This Week in Geographic History, September 19-25

Here’s an advance look at a some of the “This Day in Geographic History” (TDIGH) events coming up this week.  For each date, we’ve matched it with a map or visual, background information, and a classroom activity so you can plan ahead. Tuesday, September 20 TDIGH: Megatransect Protects African Wilderness NG Explorer-in-Residence Mike Fay’s 1999 expedition documenting biodiversity in the Congo River Basin helped lead … Continue reading This Week in Geographic History, September 19-25

The ‘Last Great Race’ Is On

SPORTS Athletes are mushing across the Alaskan wilderness in hopes of becoming top dog in the annual Iditarod Trail Sled Dog Race. (National Geographic News) Read our interview with current Iditarod leader Jeff King to better understand what it takes to win the ‘Last Great Race.’ Discussion Ideas Read through our terrific 2010 article on the Iditarod. What are some of the most difficult obstacles … Continue reading The ‘Last Great Race’ Is On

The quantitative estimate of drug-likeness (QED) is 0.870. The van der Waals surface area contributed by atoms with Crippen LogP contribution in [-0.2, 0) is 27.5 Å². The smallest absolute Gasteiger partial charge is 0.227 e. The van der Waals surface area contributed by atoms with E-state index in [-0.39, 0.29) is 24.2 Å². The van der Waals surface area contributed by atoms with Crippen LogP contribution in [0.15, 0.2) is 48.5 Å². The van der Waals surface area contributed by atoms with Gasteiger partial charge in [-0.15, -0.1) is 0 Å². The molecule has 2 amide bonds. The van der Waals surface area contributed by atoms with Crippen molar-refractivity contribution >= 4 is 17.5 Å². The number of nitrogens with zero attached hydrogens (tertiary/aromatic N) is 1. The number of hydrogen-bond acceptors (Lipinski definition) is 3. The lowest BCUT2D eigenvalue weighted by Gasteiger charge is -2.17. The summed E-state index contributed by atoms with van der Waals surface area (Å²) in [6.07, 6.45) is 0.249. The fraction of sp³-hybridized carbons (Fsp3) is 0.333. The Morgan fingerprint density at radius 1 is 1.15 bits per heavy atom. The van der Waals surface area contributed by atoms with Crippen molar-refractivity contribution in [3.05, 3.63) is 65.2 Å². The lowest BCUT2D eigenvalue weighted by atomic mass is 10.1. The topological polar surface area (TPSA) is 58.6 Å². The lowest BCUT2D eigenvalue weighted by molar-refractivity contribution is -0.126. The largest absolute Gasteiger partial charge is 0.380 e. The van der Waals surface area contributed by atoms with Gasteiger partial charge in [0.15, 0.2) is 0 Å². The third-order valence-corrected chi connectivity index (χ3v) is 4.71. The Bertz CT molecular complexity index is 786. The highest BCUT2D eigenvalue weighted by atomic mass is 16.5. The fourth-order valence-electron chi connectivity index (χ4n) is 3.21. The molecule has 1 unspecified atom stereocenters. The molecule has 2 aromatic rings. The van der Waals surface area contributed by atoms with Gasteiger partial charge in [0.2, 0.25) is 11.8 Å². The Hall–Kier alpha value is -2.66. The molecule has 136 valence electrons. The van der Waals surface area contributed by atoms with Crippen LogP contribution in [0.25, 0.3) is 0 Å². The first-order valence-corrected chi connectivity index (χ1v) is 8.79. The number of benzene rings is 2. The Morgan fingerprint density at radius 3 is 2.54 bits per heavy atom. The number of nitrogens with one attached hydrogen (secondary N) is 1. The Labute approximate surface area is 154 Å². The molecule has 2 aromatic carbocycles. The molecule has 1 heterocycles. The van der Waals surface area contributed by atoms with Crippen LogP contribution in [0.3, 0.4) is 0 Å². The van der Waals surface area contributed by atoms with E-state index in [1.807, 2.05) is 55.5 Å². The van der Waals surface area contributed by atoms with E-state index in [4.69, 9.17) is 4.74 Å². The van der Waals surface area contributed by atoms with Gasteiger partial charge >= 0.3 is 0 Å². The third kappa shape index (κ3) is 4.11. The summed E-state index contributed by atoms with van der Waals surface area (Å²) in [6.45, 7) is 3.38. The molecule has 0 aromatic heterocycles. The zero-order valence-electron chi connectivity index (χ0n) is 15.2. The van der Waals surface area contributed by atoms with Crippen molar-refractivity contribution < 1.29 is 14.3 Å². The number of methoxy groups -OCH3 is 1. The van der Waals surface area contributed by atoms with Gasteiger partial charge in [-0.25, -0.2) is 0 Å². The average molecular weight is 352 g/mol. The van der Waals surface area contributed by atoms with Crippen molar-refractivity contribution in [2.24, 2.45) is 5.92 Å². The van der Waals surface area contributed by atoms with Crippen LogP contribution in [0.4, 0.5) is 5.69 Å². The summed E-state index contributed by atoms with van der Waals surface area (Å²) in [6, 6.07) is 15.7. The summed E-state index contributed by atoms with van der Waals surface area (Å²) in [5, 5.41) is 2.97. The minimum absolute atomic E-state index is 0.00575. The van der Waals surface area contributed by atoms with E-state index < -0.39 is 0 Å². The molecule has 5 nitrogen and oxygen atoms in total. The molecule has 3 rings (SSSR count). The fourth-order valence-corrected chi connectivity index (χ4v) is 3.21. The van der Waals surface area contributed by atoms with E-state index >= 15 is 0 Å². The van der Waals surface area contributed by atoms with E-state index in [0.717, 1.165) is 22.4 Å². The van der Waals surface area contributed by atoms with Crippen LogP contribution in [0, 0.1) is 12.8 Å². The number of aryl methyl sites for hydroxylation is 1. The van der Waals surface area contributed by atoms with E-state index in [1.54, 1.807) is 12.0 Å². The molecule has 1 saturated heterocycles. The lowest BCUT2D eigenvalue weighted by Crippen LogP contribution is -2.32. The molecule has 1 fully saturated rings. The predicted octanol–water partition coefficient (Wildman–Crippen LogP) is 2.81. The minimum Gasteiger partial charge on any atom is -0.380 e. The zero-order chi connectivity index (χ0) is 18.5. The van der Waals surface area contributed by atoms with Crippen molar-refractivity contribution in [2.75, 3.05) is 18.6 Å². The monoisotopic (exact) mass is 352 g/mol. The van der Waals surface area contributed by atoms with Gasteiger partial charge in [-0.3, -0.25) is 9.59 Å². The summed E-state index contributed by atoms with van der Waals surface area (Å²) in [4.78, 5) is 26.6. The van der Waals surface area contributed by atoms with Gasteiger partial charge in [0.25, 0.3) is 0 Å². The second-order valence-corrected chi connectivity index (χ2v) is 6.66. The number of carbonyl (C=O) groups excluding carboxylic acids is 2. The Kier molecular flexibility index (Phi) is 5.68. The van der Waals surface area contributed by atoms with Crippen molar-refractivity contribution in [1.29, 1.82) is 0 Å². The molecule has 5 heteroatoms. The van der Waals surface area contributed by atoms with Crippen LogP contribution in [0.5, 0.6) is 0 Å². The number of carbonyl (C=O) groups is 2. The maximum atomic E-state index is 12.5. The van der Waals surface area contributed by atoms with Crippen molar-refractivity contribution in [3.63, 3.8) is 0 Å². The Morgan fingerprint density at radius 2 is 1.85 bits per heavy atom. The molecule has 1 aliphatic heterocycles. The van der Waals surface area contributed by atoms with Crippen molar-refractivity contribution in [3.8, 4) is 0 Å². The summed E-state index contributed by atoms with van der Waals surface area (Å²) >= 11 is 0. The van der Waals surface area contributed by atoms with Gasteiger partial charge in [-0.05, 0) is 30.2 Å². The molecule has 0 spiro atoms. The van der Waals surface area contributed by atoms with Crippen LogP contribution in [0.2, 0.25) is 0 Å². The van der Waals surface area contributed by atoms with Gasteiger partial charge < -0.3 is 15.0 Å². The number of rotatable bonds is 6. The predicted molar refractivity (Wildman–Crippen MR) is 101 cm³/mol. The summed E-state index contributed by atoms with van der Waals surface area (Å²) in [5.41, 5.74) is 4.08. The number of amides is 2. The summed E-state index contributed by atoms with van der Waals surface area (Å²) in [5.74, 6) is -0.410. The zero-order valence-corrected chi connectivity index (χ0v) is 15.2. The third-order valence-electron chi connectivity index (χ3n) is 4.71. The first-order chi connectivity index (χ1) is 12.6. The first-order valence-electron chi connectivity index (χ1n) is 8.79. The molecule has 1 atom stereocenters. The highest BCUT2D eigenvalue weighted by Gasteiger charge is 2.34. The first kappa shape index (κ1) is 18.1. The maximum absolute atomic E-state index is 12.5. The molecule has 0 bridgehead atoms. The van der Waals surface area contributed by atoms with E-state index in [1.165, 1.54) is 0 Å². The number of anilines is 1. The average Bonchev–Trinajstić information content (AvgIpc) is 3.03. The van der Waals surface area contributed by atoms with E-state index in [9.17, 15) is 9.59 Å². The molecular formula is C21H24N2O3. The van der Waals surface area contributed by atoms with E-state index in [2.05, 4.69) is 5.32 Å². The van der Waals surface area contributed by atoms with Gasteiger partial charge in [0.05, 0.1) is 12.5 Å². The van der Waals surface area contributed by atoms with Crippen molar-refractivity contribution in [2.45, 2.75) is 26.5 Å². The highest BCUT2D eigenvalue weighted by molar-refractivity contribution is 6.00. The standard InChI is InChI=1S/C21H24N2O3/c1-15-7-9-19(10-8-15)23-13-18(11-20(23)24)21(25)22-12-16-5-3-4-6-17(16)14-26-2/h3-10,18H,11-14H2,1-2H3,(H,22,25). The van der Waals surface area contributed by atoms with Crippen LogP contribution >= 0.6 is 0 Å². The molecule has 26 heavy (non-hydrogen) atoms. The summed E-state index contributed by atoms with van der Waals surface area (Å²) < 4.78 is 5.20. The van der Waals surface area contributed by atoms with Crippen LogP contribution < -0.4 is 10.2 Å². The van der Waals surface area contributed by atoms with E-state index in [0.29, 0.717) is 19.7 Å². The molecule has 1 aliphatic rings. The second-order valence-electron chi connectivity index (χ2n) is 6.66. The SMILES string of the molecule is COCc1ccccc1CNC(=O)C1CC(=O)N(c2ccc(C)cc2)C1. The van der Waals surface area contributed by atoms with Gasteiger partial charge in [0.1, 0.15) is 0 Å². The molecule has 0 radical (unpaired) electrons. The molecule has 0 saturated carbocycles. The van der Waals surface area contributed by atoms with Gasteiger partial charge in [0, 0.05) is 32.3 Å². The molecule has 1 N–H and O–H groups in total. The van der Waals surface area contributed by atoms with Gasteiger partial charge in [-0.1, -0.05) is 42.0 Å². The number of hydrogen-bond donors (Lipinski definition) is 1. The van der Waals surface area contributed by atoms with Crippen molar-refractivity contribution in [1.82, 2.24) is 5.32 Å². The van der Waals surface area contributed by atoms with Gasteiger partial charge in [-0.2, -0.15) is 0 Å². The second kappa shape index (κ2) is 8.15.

#GreatNature: Bits of Nature

This blog post was written by Rebecca Bice, former National Geographic Social Media & Promotion Intern. We’re sharing National Geographic staff and friends’ stories about nature to celebrate the Great Nature Project. To share your own nature photos of plants and animals with National Geographic, visit  When I think of people who love nature, I think of hikers, mountain bikers, or health nuts. I … Continue reading #GreatNature: Bits of Nature

The Woods Are Lovely, Dark and Deep

ENVIRONMENT Should wilderness areas be reserved for quiet recreation like canoeing, rafting and hiking? Or should they also be open to cars, motorboats and Jet Skis? It is a debate that has long torn at the Adirondacks, and it revolves around an invisible entity: noise. (New York Times) Use our resources to better understand protected wilderness areas, and scroll down to vote on how you’d … Continue reading The Woods Are Lovely, Dark and Deep